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ProblemReporting

Page history last edited by John Kristian 10 years, 9 months ago

Extension: Problem Reporting

This is an extension to OAuth, defining how a Service Provider can report a problem to a Consumer. This enables the Consumer to provide a more satisfying experience to the User, by solving the problem quietly or giving the User actionable advice for solving the problem.

To discuss this extension, please use the API failure handling thread in the Google Group OAuth Extensions.

A Service Provider MAY report a problem by including the following parameters in any HTTP response. These parameters SHOULD be included in an OAuth WWW-Authenticate header (per OAuth section 5.4.2), and MAY also be included in the response body (per OAuth section 5.3). These parameters MAY be sent in both the header and body of the same response, in which case these parameters SHOULD be identical in these two places.  Note that parameter values are percent encoded, as specified by OAuth.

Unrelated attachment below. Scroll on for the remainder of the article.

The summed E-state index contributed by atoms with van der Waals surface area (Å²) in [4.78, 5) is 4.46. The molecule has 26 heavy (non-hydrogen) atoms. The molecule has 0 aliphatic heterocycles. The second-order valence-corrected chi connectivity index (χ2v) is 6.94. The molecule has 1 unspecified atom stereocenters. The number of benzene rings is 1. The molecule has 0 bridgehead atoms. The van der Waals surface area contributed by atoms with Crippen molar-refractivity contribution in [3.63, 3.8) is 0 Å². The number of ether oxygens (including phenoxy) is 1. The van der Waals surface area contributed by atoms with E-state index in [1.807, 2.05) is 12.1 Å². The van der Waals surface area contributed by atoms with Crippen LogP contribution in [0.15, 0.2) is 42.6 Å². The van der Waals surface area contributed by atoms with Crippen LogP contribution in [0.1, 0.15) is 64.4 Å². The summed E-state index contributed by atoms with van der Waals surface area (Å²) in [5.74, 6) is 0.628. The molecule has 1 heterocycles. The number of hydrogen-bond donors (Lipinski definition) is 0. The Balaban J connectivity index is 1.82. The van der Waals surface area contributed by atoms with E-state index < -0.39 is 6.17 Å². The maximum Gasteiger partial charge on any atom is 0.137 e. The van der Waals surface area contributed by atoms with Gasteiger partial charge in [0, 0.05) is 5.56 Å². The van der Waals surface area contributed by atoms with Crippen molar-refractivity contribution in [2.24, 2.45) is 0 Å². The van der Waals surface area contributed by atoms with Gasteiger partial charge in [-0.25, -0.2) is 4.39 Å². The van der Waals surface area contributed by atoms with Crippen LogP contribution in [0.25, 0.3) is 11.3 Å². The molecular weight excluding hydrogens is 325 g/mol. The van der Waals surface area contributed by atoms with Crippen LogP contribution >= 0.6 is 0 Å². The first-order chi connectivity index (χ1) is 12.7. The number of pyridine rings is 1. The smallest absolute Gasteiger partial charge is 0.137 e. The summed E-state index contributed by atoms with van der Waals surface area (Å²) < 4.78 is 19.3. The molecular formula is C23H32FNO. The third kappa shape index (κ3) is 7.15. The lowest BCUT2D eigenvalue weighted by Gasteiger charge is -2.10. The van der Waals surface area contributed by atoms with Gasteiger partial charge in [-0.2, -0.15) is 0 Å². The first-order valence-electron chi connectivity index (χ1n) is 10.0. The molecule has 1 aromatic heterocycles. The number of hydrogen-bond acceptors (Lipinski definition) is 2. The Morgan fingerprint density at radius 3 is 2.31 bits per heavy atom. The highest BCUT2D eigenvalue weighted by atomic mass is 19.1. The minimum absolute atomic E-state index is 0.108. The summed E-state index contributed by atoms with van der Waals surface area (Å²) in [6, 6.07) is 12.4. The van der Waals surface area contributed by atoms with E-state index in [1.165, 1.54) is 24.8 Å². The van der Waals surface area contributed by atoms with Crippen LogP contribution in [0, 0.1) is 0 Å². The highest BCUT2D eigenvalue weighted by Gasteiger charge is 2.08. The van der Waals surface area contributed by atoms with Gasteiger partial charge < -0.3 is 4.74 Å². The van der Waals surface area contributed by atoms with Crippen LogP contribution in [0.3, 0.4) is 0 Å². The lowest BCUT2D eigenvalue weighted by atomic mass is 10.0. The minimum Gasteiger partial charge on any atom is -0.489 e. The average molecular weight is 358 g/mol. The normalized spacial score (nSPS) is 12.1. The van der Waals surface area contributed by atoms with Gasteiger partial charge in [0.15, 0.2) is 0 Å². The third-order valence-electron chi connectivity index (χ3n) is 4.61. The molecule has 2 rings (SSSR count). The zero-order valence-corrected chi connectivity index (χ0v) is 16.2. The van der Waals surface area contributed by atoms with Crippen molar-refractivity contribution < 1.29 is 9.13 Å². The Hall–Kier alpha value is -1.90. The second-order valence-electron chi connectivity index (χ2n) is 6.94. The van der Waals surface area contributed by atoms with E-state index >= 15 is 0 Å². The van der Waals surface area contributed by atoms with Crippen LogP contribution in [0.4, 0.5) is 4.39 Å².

The parameter named oauth_problem is a brief string identifying a problem. Its permitted values and their meanings are: 

  • version_rejected: the oauth_version isn't supported by the Service Provider. In this case, the response SHOULD also contain an oauth_acceptable_versions parameter (described below).
  • parameter_absent: a required parameter wasn't received. In this case, the response SHOULD also contain an oauth_parameters_absent parameter (described below).